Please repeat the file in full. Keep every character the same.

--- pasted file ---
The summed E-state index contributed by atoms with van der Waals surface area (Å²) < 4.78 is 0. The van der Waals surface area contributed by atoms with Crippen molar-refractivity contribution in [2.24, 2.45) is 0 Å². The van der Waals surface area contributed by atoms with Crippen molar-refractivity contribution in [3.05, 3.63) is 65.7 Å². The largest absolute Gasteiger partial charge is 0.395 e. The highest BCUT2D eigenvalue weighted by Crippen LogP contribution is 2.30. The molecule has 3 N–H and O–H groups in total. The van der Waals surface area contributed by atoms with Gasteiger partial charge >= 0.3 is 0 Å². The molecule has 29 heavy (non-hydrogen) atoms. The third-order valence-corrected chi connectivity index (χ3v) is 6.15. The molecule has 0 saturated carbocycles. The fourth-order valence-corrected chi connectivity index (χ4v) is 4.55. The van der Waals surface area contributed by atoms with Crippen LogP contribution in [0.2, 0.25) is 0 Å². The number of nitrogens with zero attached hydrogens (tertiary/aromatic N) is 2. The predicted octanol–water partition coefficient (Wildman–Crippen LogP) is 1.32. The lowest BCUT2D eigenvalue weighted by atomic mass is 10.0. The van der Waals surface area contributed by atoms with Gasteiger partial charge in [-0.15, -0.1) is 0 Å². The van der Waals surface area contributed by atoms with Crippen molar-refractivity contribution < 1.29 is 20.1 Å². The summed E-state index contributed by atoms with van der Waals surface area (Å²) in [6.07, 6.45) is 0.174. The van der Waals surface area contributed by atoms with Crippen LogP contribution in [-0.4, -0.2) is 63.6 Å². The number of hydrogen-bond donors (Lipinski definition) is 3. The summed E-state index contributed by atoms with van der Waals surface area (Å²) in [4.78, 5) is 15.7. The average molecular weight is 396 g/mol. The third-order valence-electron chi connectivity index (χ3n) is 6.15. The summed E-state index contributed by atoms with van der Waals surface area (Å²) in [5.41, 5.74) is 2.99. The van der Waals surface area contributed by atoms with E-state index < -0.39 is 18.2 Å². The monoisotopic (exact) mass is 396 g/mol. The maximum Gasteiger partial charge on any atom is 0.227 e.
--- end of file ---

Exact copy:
The summed E-state index contributed by atoms with van der Waals surface area (Å²) < 4.78 is 0. The van der Waals surface area contributed by atoms with Crippen molar-refractivity contribution in [2.24, 2.45) is 0 Å². The van der Waals surface area contributed by atoms with Crippen molar-refractivity contribution in [3.05, 3.63) is 65.7 Å². The largest absolute Gasteiger partial charge is 0.395 e. The highest BCUT2D eigenvalue weighted by Crippen LogP contribution is 2.30. The molecule has 3 N–H and O–H groups in total. The van der Waals surface area contributed by atoms with Gasteiger partial charge >= 0.3 is 0 Å². The molecule has 29 heavy (non-hydrogen) atoms. The third-order valence-corrected chi connectivity index (χ3v) is 6.15. The molecule has 0 saturated carbocycles. The fourth-order valence-corrected chi connectivity index (χ4v) is 4.55. The van der Waals surface area contributed by atoms with Crippen LogP contribution in [0.2, 0.25) is 0 Å². The number of nitrogens with zero attached hydrogens (tertiary/aromatic N) is 2. The predicted octanol–water partition coefficient (Wildman–Crippen LogP) is 1.32. The lowest BCUT2D eigenvalue weighted by atomic mass is 10.0. The van der Waals surface area contributed by atoms with Gasteiger partial charge in [-0.15, -0.1) is 0 Å². The van der Waals surface area contributed by atoms with Crippen molar-refractivity contribution < 1.29 is 20.1 Å². The summed E-state index contributed by atoms with van der Waals surface area (Å²) in [6.07, 6.45) is 0.174. The van der Waals surface area contributed by atoms with Crippen LogP contribution in [-0.4, -0.2) is 63.6 Å². The number of hydrogen-bond donors (Lipinski definition) is 3. The summed E-state index contributed by atoms with van der Waals surface area (Å²) in [4.78, 5) is 15.7. The average molecular weight is 396 g/mol. The third-order valence-electron chi connectivity index (χ3n) is 6.15. The summed E-state index contributed by atoms with van der Waals surface area (Å²) in [5.41, 5.74) is 2.99. The van der Waals surface area contributed by atoms with E-state index < -0.39 is 18.2 Å². The monoisotopic (exact) mass is 396 g/mol. The maximum Gasteiger partial charge on any atom is 0.227 e.